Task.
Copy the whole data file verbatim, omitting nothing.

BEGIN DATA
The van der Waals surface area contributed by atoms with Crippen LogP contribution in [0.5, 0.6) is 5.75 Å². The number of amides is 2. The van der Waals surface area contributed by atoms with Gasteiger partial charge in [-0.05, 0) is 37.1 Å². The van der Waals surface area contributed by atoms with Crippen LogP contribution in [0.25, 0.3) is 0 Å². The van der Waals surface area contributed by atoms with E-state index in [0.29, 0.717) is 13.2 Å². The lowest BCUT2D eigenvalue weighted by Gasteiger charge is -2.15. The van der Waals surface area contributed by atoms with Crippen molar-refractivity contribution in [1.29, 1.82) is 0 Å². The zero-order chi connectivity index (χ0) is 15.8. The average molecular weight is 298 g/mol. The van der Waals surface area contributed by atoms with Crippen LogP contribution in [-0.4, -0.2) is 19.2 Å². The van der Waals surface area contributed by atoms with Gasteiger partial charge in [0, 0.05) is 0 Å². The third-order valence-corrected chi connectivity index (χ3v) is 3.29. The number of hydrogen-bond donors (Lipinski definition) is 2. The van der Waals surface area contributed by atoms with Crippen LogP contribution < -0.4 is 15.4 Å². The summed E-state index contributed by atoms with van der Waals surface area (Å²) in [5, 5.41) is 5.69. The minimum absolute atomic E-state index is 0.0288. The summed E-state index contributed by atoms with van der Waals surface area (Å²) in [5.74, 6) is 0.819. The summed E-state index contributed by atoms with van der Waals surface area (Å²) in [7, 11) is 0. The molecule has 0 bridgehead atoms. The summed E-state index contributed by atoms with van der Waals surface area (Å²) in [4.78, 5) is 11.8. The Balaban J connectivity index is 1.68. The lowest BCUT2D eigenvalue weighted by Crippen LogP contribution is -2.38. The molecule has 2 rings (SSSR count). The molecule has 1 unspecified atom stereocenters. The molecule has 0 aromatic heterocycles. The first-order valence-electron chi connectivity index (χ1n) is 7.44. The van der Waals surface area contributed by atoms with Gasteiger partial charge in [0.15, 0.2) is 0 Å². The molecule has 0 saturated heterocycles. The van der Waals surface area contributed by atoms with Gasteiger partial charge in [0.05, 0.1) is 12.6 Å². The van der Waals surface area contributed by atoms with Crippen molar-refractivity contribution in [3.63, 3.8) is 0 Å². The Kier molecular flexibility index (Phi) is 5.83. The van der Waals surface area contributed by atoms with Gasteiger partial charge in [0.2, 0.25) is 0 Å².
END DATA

The van der Waals surface area contributed by atoms with Crippen LogP contribution in [0.5, 0.6) is 5.75 Å². The number of amides is 2. The van der Waals surface area contributed by atoms with Gasteiger partial charge in [-0.05, 0) is 37.1 Å². The van der Waals surface area contributed by atoms with Crippen LogP contribution in [0.25, 0.3) is 0 Å². The van der Waals surface area contributed by atoms with E-state index in [0.29, 0.717) is 13.2 Å². The lowest BCUT2D eigenvalue weighted by Gasteiger charge is -2.15. The van der Waals surface area contributed by atoms with Crippen molar-refractivity contribution in [1.29, 1.82) is 0 Å². The zero-order chi connectivity index (χ0) is 15.8. The average molecular weight is 298 g/mol. The van der Waals surface area contributed by atoms with Crippen LogP contribution in [-0.4, -0.2) is 19.2 Å². The van der Waals surface area contributed by atoms with Gasteiger partial charge in [0, 0.05) is 0 Å². The third-order valence-corrected chi connectivity index (χ3v) is 3.29. The number of hydrogen-bond donors (Lipinski definition) is 2. The van der Waals surface area contributed by atoms with Crippen LogP contribution < -0.4 is 15.4 Å². The summed E-state index contributed by atoms with van der Waals surface area (Å²) in [5, 5.41) is 5.69. The minimum absolute atomic E-state index is 0.0288. The summed E-state index contributed by atoms with van der Waals surface area (Å²) in [5.74, 6) is 0.819. The summed E-state index contributed by atoms with van der Waals surface area (Å²) in [7, 11) is 0. The molecule has 0 bridgehead atoms. The summed E-state index contributed by atoms with van der Waals surface area (Å²) in [4.78, 5) is 11.8. The Balaban J connectivity index is 1.68. The lowest BCUT2D eigenvalue weighted by Crippen LogP contribution is -2.38. The molecule has 2 rings (SSSR count). The molecule has 1 unspecified atom stereocenters. The molecule has 0 aromatic heterocycles. The first-order valence-electron chi connectivity index (χ1n) is 7.44. The van der Waals surface area contributed by atoms with Gasteiger partial charge in [0.15, 0.2) is 0 Å². The molecule has 0 saturated heterocycles. The van der Waals surface area contributed by atoms with Gasteiger partial charge in [0.05, 0.1) is 12.6 Å². The van der Waals surface area contributed by atoms with Crippen molar-refractivity contribution in [3.63, 3.8) is 0 Å². The Kier molecular flexibility index (Phi) is 5.83. The van der Waals surface area contributed by atoms with Gasteiger partial charge in [0.2, 0.25) is 0 Å².